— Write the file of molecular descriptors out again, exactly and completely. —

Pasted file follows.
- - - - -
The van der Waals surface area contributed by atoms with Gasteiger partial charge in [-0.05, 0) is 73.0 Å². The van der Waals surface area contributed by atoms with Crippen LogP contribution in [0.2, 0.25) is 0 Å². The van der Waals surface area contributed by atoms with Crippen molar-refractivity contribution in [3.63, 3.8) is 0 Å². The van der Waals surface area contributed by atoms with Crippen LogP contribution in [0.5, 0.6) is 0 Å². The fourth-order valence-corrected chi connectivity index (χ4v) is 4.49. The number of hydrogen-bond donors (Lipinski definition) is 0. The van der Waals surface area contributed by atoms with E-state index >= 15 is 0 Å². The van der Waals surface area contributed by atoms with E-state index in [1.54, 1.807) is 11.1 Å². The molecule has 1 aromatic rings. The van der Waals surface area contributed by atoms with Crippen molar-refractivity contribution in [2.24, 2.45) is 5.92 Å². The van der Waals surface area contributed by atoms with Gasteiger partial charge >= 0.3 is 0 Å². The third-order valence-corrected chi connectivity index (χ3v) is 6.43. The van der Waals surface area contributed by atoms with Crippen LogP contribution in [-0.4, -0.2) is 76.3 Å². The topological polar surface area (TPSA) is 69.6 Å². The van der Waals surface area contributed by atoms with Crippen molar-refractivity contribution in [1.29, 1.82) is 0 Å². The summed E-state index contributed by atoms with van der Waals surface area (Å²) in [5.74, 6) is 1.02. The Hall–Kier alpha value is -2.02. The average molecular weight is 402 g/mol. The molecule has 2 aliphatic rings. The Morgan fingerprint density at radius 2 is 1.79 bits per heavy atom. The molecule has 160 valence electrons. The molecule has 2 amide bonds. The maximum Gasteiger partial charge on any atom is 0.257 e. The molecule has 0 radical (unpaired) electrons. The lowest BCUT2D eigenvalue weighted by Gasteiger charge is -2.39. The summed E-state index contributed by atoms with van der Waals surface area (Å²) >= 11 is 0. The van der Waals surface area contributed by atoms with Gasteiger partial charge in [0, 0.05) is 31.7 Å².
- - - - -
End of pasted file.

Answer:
The van der Waals surface area contributed by atoms with Gasteiger partial charge in [-0.05, 0) is 73.0 Å². The van der Waals surface area contributed by atoms with Crippen LogP contribution in [0.2, 0.25) is 0 Å². The van der Waals surface area contributed by atoms with Crippen molar-refractivity contribution in [3.63, 3.8) is 0 Å². The van der Waals surface area contributed by atoms with Crippen LogP contribution in [0.5, 0.6) is 0 Å². The fourth-order valence-corrected chi connectivity index (χ4v) is 4.49. The number of hydrogen-bond donors (Lipinski definition) is 0. The van der Waals surface area contributed by atoms with E-state index >= 15 is 0 Å². The van der Waals surface area contributed by atoms with E-state index in [1.54, 1.807) is 11.1 Å². The molecule has 1 aromatic rings. The van der Waals surface area contributed by atoms with Crippen molar-refractivity contribution in [2.24, 2.45) is 5.92 Å². The van der Waals surface area contributed by atoms with Gasteiger partial charge >= 0.3 is 0 Å². The third-order valence-corrected chi connectivity index (χ3v) is 6.43. The van der Waals surface area contributed by atoms with Crippen LogP contribution in [-0.4, -0.2) is 76.3 Å². The topological polar surface area (TPSA) is 69.6 Å². The van der Waals surface area contributed by atoms with Crippen molar-refractivity contribution in [1.29, 1.82) is 0 Å². The summed E-state index contributed by atoms with van der Waals surface area (Å²) in [5.74, 6) is 1.02. The Hall–Kier alpha value is -2.02. The average molecular weight is 402 g/mol. The molecule has 2 aliphatic rings. The Morgan fingerprint density at radius 2 is 1.79 bits per heavy atom. The molecule has 160 valence electrons. The molecule has 2 amide bonds. The maximum Gasteiger partial charge on any atom is 0.257 e. The molecule has 0 radical (unpaired) electrons. The lowest BCUT2D eigenvalue weighted by Gasteiger charge is -2.39. The summed E-state index contributed by atoms with van der Waals surface area (Å²) >= 11 is 0. The van der Waals surface area contributed by atoms with Gasteiger partial charge in [0, 0.05) is 31.7 Å².